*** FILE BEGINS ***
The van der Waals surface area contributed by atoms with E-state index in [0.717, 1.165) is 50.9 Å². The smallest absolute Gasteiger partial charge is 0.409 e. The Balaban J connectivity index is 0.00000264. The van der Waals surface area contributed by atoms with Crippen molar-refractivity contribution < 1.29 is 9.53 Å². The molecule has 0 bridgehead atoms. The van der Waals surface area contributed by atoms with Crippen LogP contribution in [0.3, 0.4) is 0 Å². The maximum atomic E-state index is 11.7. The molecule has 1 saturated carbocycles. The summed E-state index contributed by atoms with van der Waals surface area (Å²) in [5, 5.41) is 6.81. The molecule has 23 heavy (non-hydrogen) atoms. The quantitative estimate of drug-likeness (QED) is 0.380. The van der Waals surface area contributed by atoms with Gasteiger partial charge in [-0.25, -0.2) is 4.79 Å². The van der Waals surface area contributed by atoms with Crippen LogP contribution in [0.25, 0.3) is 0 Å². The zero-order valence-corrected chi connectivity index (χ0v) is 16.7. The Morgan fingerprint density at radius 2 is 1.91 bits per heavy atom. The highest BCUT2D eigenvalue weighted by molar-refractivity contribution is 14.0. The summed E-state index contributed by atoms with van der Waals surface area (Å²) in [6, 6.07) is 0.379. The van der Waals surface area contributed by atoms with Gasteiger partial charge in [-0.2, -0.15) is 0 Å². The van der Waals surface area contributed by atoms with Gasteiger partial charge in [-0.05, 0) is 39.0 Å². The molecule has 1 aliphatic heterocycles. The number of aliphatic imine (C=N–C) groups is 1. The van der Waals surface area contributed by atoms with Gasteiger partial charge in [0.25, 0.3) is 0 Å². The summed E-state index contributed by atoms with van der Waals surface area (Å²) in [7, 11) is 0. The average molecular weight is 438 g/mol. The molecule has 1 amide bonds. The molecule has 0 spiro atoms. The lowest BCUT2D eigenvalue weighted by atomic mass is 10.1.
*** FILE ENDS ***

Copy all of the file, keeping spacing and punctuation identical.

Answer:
The van der Waals surface area contributed by atoms with E-state index in [0.717, 1.165) is 50.9 Å². The smallest absolute Gasteiger partial charge is 0.409 e. The Balaban J connectivity index is 0.00000264. The van der Waals surface area contributed by atoms with Crippen molar-refractivity contribution < 1.29 is 9.53 Å². The molecule has 0 bridgehead atoms. The van der Waals surface area contributed by atoms with Crippen LogP contribution in [0.3, 0.4) is 0 Å². The maximum atomic E-state index is 11.7. The molecule has 1 saturated carbocycles. The summed E-state index contributed by atoms with van der Waals surface area (Å²) in [5, 5.41) is 6.81. The molecule has 23 heavy (non-hydrogen) atoms. The quantitative estimate of drug-likeness (QED) is 0.380. The van der Waals surface area contributed by atoms with Gasteiger partial charge in [-0.25, -0.2) is 4.79 Å². The van der Waals surface area contributed by atoms with Crippen LogP contribution in [0.25, 0.3) is 0 Å². The zero-order valence-corrected chi connectivity index (χ0v) is 16.7. The Morgan fingerprint density at radius 2 is 1.91 bits per heavy atom. The highest BCUT2D eigenvalue weighted by molar-refractivity contribution is 14.0. The summed E-state index contributed by atoms with van der Waals surface area (Å²) in [6, 6.07) is 0.379. The van der Waals surface area contributed by atoms with Gasteiger partial charge in [-0.2, -0.15) is 0 Å². The van der Waals surface area contributed by atoms with Gasteiger partial charge in [-0.05, 0) is 39.0 Å². The molecule has 1 aliphatic heterocycles. The number of aliphatic imine (C=N–C) groups is 1. The van der Waals surface area contributed by atoms with Gasteiger partial charge in [0.25, 0.3) is 0 Å². The summed E-state index contributed by atoms with van der Waals surface area (Å²) in [7, 11) is 0. The average molecular weight is 438 g/mol. The molecule has 1 amide bonds. The molecule has 0 spiro atoms. The lowest BCUT2D eigenvalue weighted by atomic mass is 10.1.